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Happy Slaughters from Turkey: An Insider’s View of a National Islamic Tradition

Happy Slaughters from Turkey: An Insider’s View of a National Islamic Tradition

By Teo Sagisman…..
This week the Turks are celebrating an age-old tradition, known as Eid al Adha (Feast of the Sacrifice) in Arabic. Called Kurban Bayrami in Turkish, this tradition is both religiously and culturally important to many Turks. Kurban Bayrami is a long extended holiday, equivalent to the importance and length of the Christmas celebrations in the western world. The 4,0000 year-old story behind the Feast of the Sacrifice is common to all Abrahamic religions – Jews, Christians, and Muslims, but in the modern world, only adherents to Islam commemorate it in a literal way. As the story is told in the Hebrew Bible, Christian Bible, and the Quran, God tested Abraham’s faith by telling him to sacrifice his beloved son.

Burning Jesus, Mary, and the Prophets

Burning Jesus, Mary, and the Prophets

A “Muslim Gospel,” Khalidi points out, even overflows the pages of the Qur’an: for nearly a thousand years (from the 8th-18th centuries CE), stories and sayings attributed to Isa continued to emerge in Islamic written and oral traditions. While this Jesus is Islamic in tone, a clear Biblical voice is evident. In one of the earliest of these, “Jesus said to his people,”…

This Muslim says, give me that ol' time Judaism

This Muslim says, give me that ol’ time Judaism

By Hesham A. Hassaballa….
These reflections should come as a surprise to no one: As a Muslim, I worship the God of Abraham, the very same God who was worshiped and honored in the Temple in Jerusalem. As a Muslim, I honor and revere the prophet Moses, Aaron, and all the other Hebrew prophets.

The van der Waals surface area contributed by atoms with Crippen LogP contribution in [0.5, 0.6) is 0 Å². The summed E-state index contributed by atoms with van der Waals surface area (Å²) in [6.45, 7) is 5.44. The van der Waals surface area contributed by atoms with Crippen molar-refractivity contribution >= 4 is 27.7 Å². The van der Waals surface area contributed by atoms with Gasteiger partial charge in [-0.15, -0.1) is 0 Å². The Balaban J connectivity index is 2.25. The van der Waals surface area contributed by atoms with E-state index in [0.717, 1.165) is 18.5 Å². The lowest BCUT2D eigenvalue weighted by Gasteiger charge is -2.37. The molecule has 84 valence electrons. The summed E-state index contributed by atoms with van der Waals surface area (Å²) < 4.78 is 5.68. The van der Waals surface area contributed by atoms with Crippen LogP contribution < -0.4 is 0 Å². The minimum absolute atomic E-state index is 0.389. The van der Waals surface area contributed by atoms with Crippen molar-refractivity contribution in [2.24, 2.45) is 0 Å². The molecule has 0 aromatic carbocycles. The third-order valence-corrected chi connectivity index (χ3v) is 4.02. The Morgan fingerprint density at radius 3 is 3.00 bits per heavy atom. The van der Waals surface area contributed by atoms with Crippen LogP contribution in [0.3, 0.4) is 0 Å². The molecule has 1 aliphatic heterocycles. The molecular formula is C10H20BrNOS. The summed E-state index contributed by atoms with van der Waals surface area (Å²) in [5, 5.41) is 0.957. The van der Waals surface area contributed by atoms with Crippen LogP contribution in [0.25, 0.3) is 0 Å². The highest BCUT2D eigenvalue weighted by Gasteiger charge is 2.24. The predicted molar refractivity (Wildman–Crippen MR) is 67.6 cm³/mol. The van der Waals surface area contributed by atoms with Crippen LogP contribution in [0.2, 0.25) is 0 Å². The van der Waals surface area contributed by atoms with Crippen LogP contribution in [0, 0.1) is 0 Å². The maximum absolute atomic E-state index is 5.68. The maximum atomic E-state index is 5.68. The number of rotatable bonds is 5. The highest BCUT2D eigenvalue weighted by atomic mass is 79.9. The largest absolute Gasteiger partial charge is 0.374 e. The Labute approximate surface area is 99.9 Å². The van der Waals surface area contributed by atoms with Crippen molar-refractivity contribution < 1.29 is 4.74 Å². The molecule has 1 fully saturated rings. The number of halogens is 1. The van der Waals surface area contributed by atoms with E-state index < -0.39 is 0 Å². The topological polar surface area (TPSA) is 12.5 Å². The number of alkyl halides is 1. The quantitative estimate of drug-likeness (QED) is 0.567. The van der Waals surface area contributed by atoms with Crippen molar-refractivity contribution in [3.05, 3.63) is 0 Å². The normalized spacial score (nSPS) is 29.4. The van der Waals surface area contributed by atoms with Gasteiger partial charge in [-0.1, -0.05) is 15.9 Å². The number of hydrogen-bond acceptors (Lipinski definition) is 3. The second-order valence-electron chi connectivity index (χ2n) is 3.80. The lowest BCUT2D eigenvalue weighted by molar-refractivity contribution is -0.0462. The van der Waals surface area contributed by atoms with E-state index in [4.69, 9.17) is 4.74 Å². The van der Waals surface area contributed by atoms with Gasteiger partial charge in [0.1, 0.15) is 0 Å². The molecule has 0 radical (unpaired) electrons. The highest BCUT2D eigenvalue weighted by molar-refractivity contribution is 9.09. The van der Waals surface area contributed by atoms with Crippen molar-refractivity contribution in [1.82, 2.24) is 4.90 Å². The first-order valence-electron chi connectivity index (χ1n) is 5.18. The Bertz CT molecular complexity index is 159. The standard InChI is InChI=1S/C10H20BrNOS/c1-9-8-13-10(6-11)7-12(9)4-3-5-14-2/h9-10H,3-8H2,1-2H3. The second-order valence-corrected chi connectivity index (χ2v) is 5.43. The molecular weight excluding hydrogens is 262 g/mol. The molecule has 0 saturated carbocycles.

Also, my holy scripture speaks with honor and reverence about King David and Solomon. The Quran says: “We believe in God, and in that which has been bestowed from on high upon us, and that which has been bestowed upon Abraham and Ishmael and Isaac and Jacob and their descendants, and that which has been vouchsafed to Moses and Jesus; and that which has been vouchsafed to all the [other] prophets by their Sustainer: we make no distinction between any of them. And it is unto Him that we surrender ourselves.” (2:136

How Moses Created Thanksgiving: The Biblical Roots of America’s Holiday

How Moses Created Thanksgiving: The Biblical Roots of America’s Holiday

The real story of Thanksgiving has surprising biblical roots. A few years ago, I set out on a 10,000-mile journey through the hidden symbols of American life that became the basis for my book, America’s Prophet: How the Story of Moses Shaped America. My journey began on a visit to Plymouth, Mass., where I boarded a replica of The Mayflower. A re-enactor was reading from the Bible. “Exodus 14,” he explained. “The Israelites are trapped in front of the Red Sea, and the Egyptians are about to catch them.

Three Faiths, Yes, But Out of How Many?

Three Faiths, Yes, But Out of How Many?

The show, which has been assembled entirely out of gorgeous manuscripts from the Library’s own vast holdings, is intended to offset the more regrettable interreligious energies unleashed by this so-called (and somewhat poorly named) Mosque Controversy. The exhibit is designed to remind its visitors that Judaism, Christianity, and Islam share a great deal, and it manages to do so while avoiding seeming preachy, or by cheating to making things seem rosier and more peaceable than in fact they are. Instead, the show offers the visitor a remarkable walking tour through sacred geography, religious history, and even the history of the technologies of the written word.

Mary: A Bridge Between Islam and Christianity

Mary: A Bridge Between Islam and Christianity

In this atmosphere of tension, it may be prudent to attempt to find common ground between these two clashing Abrahamic traditions. Christianity and Islam are in some ways, intimately connected; sharing many sacred stories, devotion to one god, ethical standards, and scriptural figures. Illuminating commonalities between these two mega religions, whose adherents make up almost fifty percent of the world’s population, may be the first step in building an understanding and hopefully, a bridge between the two.